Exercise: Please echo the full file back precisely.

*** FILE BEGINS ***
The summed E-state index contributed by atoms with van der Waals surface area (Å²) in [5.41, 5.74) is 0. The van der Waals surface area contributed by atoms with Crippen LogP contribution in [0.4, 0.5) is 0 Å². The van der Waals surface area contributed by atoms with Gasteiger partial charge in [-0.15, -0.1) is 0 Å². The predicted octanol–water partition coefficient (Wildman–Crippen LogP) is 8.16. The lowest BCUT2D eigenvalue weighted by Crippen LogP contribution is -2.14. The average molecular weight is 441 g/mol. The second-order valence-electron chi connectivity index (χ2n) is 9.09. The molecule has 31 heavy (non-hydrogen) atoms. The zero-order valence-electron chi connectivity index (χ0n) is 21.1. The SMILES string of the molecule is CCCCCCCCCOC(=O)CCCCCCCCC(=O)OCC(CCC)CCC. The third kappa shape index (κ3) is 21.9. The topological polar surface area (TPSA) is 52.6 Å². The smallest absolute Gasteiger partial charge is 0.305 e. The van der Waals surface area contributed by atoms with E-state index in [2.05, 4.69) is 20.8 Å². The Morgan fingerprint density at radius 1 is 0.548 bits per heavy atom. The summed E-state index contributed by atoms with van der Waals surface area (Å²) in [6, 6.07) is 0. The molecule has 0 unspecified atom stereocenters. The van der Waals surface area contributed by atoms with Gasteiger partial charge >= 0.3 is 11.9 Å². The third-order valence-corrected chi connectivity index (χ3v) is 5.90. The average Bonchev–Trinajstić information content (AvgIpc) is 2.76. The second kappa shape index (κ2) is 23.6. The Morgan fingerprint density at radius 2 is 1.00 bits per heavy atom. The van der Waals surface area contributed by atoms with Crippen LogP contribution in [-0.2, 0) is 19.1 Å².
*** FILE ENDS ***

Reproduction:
The summed E-state index contributed by atoms with van der Waals surface area (Å²) in [5.41, 5.74) is 0. The van der Waals surface area contributed by atoms with Crippen LogP contribution in [0.4, 0.5) is 0 Å². The van der Waals surface area contributed by atoms with Gasteiger partial charge in [-0.15, -0.1) is 0 Å². The predicted octanol–water partition coefficient (Wildman–Crippen LogP) is 8.16. The lowest BCUT2D eigenvalue weighted by Crippen LogP contribution is -2.14. The average molecular weight is 441 g/mol. The second-order valence-electron chi connectivity index (χ2n) is 9.09. The molecule has 31 heavy (non-hydrogen) atoms. The zero-order valence-electron chi connectivity index (χ0n) is 21.1. The SMILES string of the molecule is CCCCCCCCCOC(=O)CCCCCCCCC(=O)OCC(CCC)CCC. The third kappa shape index (κ3) is 21.9. The topological polar surface area (TPSA) is 52.6 Å². The smallest absolute Gasteiger partial charge is 0.305 e. The van der Waals surface area contributed by atoms with E-state index in [2.05, 4.69) is 20.8 Å². The Morgan fingerprint density at radius 1 is 0.548 bits per heavy atom. The summed E-state index contributed by atoms with van der Waals surface area (Å²) in [6, 6.07) is 0. The molecule has 0 unspecified atom stereocenters. The van der Waals surface area contributed by atoms with Gasteiger partial charge >= 0.3 is 11.9 Å². The third-order valence-corrected chi connectivity index (χ3v) is 5.90. The average Bonchev–Trinajstić information content (AvgIpc) is 2.76. The second kappa shape index (κ2) is 23.6. The Morgan fingerprint density at radius 2 is 1.00 bits per heavy atom. The van der Waals surface area contributed by atoms with Crippen LogP contribution in [-0.2, 0) is 19.1 Å².